from LobeLog: News and Views Relevant to U.S.-Iran relations for October 25th, 2010:
Commentary: Max Boot blogs that, in light of Hamid Karzaiâ€™s acknowledgment that he receives $2 million a year from Iran, â€œthe Iranians have attempted similar dollar diplomacy in Iraq, Lebanon, and lots of other countries. No surprise that they should try the same thing with another neighbor.â€ Boot says Iranâ€™s policy is to give money to both the Afghan government and, allegedly, the Taliban, and its tendency to make contributions in cash is cynical and â€œseedy.â€ But the strategy is â€œnot that far removed from conventional foreign aid programs run by the U.S., Britain and other powers.â€ Karzaiâ€™s decision to take Iranian money doesnâ€™t make him a â€œdupe of Iran,â€ and he gets far more money from the U.S., says Boot. Instead, Boot takes the lesson that the revelations should be a warning that if the U.S. leaves, â€œAfghanistan will once again be the scene of a massive civil war, with neighboring states, and in particular Pakistan and Iran, doing their utmost to exert their influence to the detriment of our long-term interests.â€
Pajamas Media: Michael Ledeen writes that the Wikileaks release shows that Iran is engaging in the â€œmurder of Americans.â€ Ledeen says the documents show proof that heâ€™s â€œbeen pretty much on-target all alongâ€ and that his critics owe him an apology. â€œBut the really big apologies are due from our political leaders, whoâ€¦ have failed to respond, either politically (as I have proposed) or militarily,â€ he writes. He names many officials from the Clinton, Bush and Obama White Houses and says they are â€œall accomplices to the great evil that is the Islamic Republic of Iran,â€ and calls for overt support of Iranian opposition movements.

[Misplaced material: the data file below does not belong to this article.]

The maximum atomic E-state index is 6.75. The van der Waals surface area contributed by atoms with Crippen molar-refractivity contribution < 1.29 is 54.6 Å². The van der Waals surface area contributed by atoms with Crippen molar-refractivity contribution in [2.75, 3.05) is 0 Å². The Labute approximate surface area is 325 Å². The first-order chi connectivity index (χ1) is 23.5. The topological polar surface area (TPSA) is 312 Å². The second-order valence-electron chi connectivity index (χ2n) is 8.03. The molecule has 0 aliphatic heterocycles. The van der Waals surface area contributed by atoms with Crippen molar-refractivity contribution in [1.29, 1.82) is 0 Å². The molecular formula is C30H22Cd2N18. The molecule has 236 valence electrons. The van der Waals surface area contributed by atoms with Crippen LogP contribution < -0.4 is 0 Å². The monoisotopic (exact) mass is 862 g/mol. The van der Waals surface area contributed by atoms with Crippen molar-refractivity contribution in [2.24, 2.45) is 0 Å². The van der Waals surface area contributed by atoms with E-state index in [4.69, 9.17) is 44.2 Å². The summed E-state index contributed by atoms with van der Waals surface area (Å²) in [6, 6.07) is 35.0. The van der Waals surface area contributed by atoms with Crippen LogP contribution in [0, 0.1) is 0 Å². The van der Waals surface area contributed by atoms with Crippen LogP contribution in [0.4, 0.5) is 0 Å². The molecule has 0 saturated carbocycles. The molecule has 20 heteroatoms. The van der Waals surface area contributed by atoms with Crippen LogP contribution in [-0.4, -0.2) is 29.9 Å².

The Washington Post: Thomas J. Raleigh, a strategic planner at the U.S. embassy in Baghdad since August 2008, opines that while Iraq is building a stable and prosperous economy, â€œIran will be feeling increasingly isolated.â€ Iranian visitors to Iraq will see the benefits of free trade and democracy and will come back to Iran wanting a similar standard of living. â€œAs the Iraqi standard of living rises, Iranian leaders will eventually find themselves confronting an economic â€˜comparative crisisâ€™ much like that East German leaders confronted in the 1980s as their people looked enviously â€˜over the wallâ€™,â€ writes Raleigh.
The Washington Post: Deputy Editorial Page Editor Jackson Diehl writes that supporting free access to the internet should be better funded by the State Department and describes the success of such firewall breaching firms as UltraReach, a company which allows internet users to circumvent national firewalls. Diehl writes that the companiesâ€™ founders say that with $30 million in funding they could â€œeffectively destroy the Internet controls of Iran and most other dictatorships.â€ Assistant Secretary of State Michael Posner has said that defeating internet censorship would be a â€œgame changerâ€ in countries like Iran. Diehl writes that the holdup in funding such projects is rooted in a fear of offending the Chinese government. â€œState is polishing its policy and preparing yet more training programs, Iranians and people from dozens of other countries are trying to get free access to the Internet,â€ concludes Diehl.